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What's better: unit designers, or handcrafted art?

Will you craft your men, or will someone else craft your world?

Last time, you decided that fiddling with environmental objects (henceforth known as fiddlebits) is better than rocket jumping. A toughie there, no doubt; I thank you for your careful deliberation. Next up, we're settling an issue of whose hand shapes game, whether you're getting hands-on with your mens or having someone else lovingly handcraft the entire world for you. What's better: unit designers, or handcrafted art?

Unit designers

I have spent long hours in Stellaris designing many spaceships to fill my fleet with complimentary and contrasting roles. I have grand visions of how they counter my foes, imagining my choices of weapons and carriers and countermeasures will lead to masterful manouvers and tricky traps. Oh, how foolish they will feel when they attempt to fall upon my backline and are torn up by flak! I am fairly certain that every unit I have hand-designed is worse than the game's auto-complete suggestions, and my decisions have led to the deaths of billions of citizens. But it does make me feel like a galactic mastermind.

Designing a picket ship in the Stellaris ship designer.
Buddy, I'm not even sure what a picket ship is.

I adore designing my own units. Give me a pool of perks, weapons, attributes, or whatever and I will happily tinker and coo and probably forget what I was supposed to be doing. The dress-up fun of character creators combined with the belief that actually, what I'm doing is really important. Sometimes it is. Often it is! And I'm just bad at it. That's fine; I'm having a grand old time. Especially if it's a game like Impossible Creatures letting me make daft animals.

The edges of this are blurry. Do your handcrafted vehicles in physics sandbox Besiege count as "units" if you only have one? Does customising units in XCOM or even characters in RPGs count? I suppose you could make a case for it, if you want to. Do you want to? I'll certainly let you try, though it's not me you have to convince.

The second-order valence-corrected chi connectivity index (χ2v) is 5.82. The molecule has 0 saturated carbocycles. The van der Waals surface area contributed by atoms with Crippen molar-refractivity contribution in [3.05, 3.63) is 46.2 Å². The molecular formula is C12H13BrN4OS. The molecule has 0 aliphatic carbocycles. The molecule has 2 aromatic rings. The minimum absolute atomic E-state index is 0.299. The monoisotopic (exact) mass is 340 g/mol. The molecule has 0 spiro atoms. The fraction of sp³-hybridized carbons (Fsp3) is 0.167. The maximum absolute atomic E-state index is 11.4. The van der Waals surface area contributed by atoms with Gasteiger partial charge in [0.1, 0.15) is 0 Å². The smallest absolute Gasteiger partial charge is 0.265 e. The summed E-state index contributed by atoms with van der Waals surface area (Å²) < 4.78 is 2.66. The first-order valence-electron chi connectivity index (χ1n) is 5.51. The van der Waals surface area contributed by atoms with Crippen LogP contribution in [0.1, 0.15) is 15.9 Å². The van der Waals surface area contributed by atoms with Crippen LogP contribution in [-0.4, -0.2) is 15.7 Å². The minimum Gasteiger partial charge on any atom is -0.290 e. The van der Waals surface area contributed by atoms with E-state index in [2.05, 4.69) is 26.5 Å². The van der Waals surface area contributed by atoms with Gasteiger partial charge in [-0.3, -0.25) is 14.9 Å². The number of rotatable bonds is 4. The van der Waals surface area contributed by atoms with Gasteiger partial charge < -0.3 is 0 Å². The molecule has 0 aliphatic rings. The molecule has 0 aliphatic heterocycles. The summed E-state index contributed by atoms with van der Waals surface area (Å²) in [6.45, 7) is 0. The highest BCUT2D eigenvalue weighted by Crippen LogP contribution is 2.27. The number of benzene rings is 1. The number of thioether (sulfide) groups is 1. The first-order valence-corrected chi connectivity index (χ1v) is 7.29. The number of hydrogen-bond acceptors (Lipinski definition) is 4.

Handcrafted art

Hylics is possibly the prettiest video game series. Modelling clay and real hands smoosh together in one dreamy look oozing vibes. Also, sometimes oozing melting fleshing. I adore it. It's gorgeous. The first-person spellcasting animations with gloved hands conjuring clay oddities are supremely cool. Some of the very best-looking games, these, made largely with stuff you played with as a kid.

The Dream Machine! Lumino City! Beeswing! So many games with clay and cardboard and paper and paints and pencils and wood and rubbish!

I adore dioramas, dollhouses, and stop-motion animation, and hugely respect the craft behind them. The best time I've ever had at EGX was sacking it off to visit the dollhouse show elsewhere at the NEC, cooing over tiles, houseplants, handbags, vegetables, and so many other tiny familiar objects. I bought a miniscule tiny corkscrew made of ebony and titanium from a man who insisted it would outlast my mortal body. Tiny handcrafted things are a shortcut to wonder by turning the mundane into the magic. Combining that with the Merlin-grade wizardry that is video games can be truly wondrous. A multiplier of magic.

Cover image for YouTube videoHylics 2 Trailer 3

But which is better?

Pick your winner, make your case in the comments, and we'll reconvene later to see who stands - and pose another conundrum.

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About the Author
Alice O'Connor avatar

Alice O'Connor

Associate Editor

Alice has been playing video games since SkiFree and writing about them since 2009, with nine years at RPS. She enjoys immersive sims, roguelikelikes, chunky revolvers, weird little spooky indies, mods, walking simulators, and finding joy in details. Alice lives, swims, and cycles in Scotland.